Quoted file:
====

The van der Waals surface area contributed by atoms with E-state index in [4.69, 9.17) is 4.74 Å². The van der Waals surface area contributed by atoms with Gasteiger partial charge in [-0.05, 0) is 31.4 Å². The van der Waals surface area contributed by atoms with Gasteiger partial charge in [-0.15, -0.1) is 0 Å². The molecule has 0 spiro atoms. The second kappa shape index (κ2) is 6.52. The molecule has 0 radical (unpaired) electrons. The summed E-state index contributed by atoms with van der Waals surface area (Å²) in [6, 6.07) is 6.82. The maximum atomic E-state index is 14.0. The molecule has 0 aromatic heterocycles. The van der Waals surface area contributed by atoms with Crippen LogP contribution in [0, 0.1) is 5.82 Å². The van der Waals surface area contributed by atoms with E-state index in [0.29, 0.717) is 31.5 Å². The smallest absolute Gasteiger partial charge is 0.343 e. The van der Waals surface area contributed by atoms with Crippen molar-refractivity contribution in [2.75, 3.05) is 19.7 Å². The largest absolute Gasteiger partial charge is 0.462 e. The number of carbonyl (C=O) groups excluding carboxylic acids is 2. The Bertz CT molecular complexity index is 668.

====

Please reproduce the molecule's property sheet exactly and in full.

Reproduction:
The van der Waals surface area contributed by atoms with E-state index in [4.69, 9.17) is 4.74 Å². The van der Waals surface area contributed by atoms with Gasteiger partial charge in [-0.05, 0) is 31.4 Å². The van der Waals surface area contributed by atoms with Gasteiger partial charge in [-0.15, -0.1) is 0 Å². The molecule has 0 spiro atoms. The second kappa shape index (κ2) is 6.52. The molecule has 0 radical (unpaired) electrons. The summed E-state index contributed by atoms with van der Waals surface area (Å²) in [6, 6.07) is 6.82. The maximum atomic E-state index is 14.0. The molecule has 0 aromatic heterocycles. The van der Waals surface area contributed by atoms with Crippen LogP contribution in [0, 0.1) is 5.82 Å². The van der Waals surface area contributed by atoms with E-state index in [0.29, 0.717) is 31.5 Å². The smallest absolute Gasteiger partial charge is 0.343 e. The van der Waals surface area contributed by atoms with Crippen molar-refractivity contribution in [2.75, 3.05) is 19.7 Å². The largest absolute Gasteiger partial charge is 0.462 e. The number of carbonyl (C=O) groups excluding carboxylic acids is 2. The Bertz CT molecular complexity index is 668.